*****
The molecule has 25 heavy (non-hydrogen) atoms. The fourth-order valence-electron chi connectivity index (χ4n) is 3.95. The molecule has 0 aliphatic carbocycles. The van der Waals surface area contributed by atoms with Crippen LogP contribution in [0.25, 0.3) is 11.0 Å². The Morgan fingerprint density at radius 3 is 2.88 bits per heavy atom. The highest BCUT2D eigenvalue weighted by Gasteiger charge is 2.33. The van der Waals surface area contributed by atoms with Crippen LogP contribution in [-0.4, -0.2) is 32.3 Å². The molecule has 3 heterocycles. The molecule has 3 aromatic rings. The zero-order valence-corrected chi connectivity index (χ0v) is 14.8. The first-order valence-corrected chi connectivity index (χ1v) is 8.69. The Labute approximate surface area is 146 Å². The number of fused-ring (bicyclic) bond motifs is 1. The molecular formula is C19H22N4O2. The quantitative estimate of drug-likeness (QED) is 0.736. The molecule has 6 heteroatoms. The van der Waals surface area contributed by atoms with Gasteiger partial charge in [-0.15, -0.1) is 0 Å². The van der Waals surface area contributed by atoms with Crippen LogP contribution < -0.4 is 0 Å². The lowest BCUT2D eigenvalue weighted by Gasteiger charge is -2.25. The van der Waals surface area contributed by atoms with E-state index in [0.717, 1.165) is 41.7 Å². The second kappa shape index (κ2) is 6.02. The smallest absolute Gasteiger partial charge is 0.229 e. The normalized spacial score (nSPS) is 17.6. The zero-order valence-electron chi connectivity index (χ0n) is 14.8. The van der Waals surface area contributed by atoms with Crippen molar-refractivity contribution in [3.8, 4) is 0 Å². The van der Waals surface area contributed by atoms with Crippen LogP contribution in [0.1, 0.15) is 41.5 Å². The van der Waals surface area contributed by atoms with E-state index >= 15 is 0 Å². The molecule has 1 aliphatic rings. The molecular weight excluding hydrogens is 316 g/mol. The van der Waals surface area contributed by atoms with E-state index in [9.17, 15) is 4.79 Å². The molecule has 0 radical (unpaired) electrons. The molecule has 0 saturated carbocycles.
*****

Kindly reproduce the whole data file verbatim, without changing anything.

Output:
The molecule has 25 heavy (non-hydrogen) atoms. The fourth-order valence-electron chi connectivity index (χ4n) is 3.95. The molecule has 0 aliphatic carbocycles. The van der Waals surface area contributed by atoms with Crippen LogP contribution in [0.25, 0.3) is 11.0 Å². The Morgan fingerprint density at radius 3 is 2.88 bits per heavy atom. The highest BCUT2D eigenvalue weighted by Gasteiger charge is 2.33. The van der Waals surface area contributed by atoms with Crippen LogP contribution in [-0.4, -0.2) is 32.3 Å². The molecule has 3 heterocycles. The molecule has 3 aromatic rings. The zero-order valence-corrected chi connectivity index (χ0v) is 14.8. The first-order valence-corrected chi connectivity index (χ1v) is 8.69. The Labute approximate surface area is 146 Å². The number of fused-ring (bicyclic) bond motifs is 1. The molecular formula is C19H22N4O2. The quantitative estimate of drug-likeness (QED) is 0.736. The molecule has 6 heteroatoms. The van der Waals surface area contributed by atoms with Gasteiger partial charge in [-0.15, -0.1) is 0 Å². The van der Waals surface area contributed by atoms with Crippen LogP contribution < -0.4 is 0 Å². The lowest BCUT2D eigenvalue weighted by Gasteiger charge is -2.25. The van der Waals surface area contributed by atoms with E-state index in [0.717, 1.165) is 41.7 Å². The second kappa shape index (κ2) is 6.02. The smallest absolute Gasteiger partial charge is 0.229 e. The normalized spacial score (nSPS) is 17.6. The zero-order valence-electron chi connectivity index (χ0n) is 14.8. The van der Waals surface area contributed by atoms with Crippen molar-refractivity contribution in [3.8, 4) is 0 Å². The van der Waals surface area contributed by atoms with Crippen LogP contribution in [0.1, 0.15) is 41.5 Å². The van der Waals surface area contributed by atoms with E-state index >= 15 is 0 Å². The molecule has 1 aliphatic rings. The molecular weight excluding hydrogens is 316 g/mol. The van der Waals surface area contributed by atoms with E-state index in [9.17, 15) is 4.79 Å². The molecule has 0 radical (unpaired) electrons. The molecule has 0 saturated carbocycles.